Panjiva reports November shipment growth but at a reduced rate
November’s shipments represented a 1.8% annual gain, up 6.1% year to date. Panjiva said this tally also includes containerized shipments, which saw a 3.7% annual increase.
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Coming off of an all-time high for United States-bound waterborne shipments in October, November still showed growth, albeit not at the same level, according to data recently issued by global trade intelligence firm Panjiva.
November’s 1,005,001 shipments represented a 1.8% annual gain, with 2018 shipments through November, at 11,288,944, are up 6.1% annually. Panjiva said this tally also includes containerized shipments, which saw a 3.7% annual increase.
Even though growth remained intact, Panjiva reported this level was well shy of the 7.2% average for the previous three months, adding that the seasonal shift was also above past years, with November down 8.9% compared to October and also compared to the cumulative 3.1% average decline over the previous five years.
Panjiva Research Director Chris Rogers wrote that the slowdown in November’s growth was not directly due to duties, or tariffs, on imports coming out of China, with imports from China, including Hong Kong, up 4.2% annually in November, while lagging the previous three-month average of 8.1%.
Rogers added that the primary culprit for the November decline was related to shipments out of the Europe, which fell 6.8% compared to a 3.0% decline over the previous three months. This may have been due to some suppliers moving over to non-Chinese Asian markets on the heels of imports out of Japan up 7.2% off of a previous decline, as other Asian markets had slow growth, he noted.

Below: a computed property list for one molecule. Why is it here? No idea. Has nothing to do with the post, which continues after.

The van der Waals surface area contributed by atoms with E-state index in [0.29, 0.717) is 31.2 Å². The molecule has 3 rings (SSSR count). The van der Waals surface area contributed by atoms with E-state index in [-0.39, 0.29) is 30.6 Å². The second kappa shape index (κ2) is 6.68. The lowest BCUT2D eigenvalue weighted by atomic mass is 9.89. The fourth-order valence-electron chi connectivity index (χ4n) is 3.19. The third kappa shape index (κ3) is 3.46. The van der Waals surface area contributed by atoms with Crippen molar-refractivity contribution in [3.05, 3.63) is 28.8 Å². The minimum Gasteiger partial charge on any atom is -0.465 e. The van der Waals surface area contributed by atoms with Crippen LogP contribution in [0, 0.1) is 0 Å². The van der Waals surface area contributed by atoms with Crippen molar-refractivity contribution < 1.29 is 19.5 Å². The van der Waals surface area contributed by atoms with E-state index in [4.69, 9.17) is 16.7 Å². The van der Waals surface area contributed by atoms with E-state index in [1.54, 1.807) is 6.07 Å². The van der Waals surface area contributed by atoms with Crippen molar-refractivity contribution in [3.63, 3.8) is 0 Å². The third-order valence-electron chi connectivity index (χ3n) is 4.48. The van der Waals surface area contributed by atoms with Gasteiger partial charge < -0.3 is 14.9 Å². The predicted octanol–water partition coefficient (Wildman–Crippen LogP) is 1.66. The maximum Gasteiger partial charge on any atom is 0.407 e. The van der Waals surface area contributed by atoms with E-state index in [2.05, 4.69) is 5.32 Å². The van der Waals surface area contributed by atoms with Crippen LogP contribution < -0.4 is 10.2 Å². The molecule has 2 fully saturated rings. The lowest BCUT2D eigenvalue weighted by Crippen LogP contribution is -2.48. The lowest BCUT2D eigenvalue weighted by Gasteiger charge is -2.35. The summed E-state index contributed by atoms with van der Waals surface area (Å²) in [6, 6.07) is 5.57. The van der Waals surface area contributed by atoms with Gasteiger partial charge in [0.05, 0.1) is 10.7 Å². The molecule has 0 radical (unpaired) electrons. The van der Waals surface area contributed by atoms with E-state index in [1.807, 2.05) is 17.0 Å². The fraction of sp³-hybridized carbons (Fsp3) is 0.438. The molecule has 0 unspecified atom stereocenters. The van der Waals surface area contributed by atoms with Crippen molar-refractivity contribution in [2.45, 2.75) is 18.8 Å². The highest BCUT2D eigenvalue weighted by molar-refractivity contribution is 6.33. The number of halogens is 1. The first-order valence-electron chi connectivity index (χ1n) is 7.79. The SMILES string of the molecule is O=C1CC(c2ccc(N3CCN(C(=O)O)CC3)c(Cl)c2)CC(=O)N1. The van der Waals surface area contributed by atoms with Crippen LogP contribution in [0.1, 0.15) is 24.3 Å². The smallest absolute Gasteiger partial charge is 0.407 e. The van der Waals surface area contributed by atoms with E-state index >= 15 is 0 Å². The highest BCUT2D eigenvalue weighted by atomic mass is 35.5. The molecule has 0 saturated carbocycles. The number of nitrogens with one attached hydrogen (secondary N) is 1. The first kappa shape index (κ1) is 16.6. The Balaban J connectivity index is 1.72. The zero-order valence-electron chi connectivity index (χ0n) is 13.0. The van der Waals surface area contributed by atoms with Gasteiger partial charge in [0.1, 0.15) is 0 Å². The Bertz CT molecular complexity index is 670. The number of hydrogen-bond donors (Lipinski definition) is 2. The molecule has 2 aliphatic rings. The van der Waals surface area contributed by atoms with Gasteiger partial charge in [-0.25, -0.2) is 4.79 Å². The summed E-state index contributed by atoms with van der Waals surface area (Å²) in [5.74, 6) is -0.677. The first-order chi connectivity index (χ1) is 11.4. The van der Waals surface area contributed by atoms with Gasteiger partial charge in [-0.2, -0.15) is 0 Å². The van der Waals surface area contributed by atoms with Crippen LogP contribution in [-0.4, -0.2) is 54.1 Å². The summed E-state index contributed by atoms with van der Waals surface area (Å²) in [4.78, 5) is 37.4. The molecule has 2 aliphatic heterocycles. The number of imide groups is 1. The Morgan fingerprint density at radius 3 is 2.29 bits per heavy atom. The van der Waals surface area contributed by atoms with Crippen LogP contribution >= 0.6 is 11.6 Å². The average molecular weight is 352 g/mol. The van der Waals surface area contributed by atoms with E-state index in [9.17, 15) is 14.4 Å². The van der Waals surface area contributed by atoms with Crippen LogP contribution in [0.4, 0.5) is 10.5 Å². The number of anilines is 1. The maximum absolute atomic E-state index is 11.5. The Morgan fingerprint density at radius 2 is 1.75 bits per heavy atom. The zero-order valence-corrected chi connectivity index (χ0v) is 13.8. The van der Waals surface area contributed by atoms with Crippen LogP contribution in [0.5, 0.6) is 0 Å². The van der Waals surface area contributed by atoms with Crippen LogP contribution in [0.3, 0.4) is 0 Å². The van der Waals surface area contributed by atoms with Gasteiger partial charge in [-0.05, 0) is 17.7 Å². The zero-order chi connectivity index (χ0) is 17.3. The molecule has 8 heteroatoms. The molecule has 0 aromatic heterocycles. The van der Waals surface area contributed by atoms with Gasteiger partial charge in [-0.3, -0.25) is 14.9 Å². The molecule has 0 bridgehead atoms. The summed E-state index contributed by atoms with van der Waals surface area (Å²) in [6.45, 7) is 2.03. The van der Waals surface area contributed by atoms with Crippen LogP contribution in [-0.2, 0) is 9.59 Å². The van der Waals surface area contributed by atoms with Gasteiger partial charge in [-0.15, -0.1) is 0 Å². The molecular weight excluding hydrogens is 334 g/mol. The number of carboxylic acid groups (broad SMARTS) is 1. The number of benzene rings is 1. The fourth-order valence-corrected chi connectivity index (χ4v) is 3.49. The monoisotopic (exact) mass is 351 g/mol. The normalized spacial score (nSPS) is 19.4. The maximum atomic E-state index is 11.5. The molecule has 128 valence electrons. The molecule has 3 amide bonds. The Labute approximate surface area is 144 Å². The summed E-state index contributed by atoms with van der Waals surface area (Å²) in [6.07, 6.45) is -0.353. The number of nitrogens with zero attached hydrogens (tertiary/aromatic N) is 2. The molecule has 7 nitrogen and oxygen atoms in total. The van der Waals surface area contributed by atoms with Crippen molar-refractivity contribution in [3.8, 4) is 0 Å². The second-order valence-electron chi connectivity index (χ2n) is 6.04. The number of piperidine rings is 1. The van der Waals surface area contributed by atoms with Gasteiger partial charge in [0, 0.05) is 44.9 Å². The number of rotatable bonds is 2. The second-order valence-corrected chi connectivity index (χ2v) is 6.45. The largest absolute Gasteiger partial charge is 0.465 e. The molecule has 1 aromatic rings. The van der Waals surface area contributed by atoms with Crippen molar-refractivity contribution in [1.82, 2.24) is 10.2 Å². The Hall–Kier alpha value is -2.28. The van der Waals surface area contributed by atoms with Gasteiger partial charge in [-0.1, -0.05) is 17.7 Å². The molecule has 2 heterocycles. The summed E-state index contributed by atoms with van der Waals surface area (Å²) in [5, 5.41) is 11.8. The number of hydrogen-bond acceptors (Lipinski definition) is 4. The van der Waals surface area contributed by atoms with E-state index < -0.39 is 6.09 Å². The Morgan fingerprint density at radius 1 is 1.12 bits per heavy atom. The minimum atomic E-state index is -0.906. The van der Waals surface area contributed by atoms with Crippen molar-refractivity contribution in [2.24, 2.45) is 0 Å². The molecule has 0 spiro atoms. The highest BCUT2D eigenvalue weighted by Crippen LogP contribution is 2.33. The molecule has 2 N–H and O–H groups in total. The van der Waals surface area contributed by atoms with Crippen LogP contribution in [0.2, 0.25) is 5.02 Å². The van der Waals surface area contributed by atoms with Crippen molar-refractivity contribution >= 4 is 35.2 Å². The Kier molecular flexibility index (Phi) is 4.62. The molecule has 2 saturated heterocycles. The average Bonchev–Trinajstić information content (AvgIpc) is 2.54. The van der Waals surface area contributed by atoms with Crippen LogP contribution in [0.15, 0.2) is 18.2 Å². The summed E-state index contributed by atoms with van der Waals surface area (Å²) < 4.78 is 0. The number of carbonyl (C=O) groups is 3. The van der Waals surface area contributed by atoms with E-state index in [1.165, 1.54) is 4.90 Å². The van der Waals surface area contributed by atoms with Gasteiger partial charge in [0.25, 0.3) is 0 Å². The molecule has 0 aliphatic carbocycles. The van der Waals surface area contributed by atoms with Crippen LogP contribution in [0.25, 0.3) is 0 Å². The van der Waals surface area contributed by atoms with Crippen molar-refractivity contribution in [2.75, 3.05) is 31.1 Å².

In an interview, Rogers said that these numbers indicate there are signs of the early stages of a global economic slowdown as it relates to trade.
“That was made pretty clear with the numbers out of Europe,” he said. “The China slowdown is notable, because the shipping decisions that led to the November number took place before President Trump met with President Xi, when people still assumed tariffs were going to be implemented in January [which has since been pushed back to March 1 at the earliest].”
Rogers also pointed to reports coming out in recent days citing higher inventory levels and warehouses more full of goods, due to lower growth levels. This, he added, could lead to a more pronounced slowdown in December’s numbers.
And there could be additional complications in early 2019, with the Lunar New Year coming two weeks earlier on February 5, with imports usually up earlier in the year in January and February as a result of that, coupled with the 90-day U.S.-China negotiating period ending March 1 may not leave time for importers to change their shipping behavior.
“Either tariffs arrive in early March or at the end of the first quarter or they don’t arrive and companies are left holding a lot of inventory so there may be a slowdown one way or another,” he said. “Whether it happens in March or February is somewhat irrelevant when looking at the first quarter as a whole.”
Panjiva said total 2019 U.S.-bound waterborne shipments could see a 5.7% annual increase, depending on December, which is in line with November’s 5.9% estimate.
About the AuthorJeff Berman, Group News Editor Jeff Berman is Group News Editor for Logistics Management, Modern Materials Handling, and Supply Chain Management Review. Jeff works and lives in Cape Elizabeth, Maine, where he covers all aspects of the supply chain, logistics, freight transportation, and materials handling sectors on a daily basis. Contact Jeff Berman
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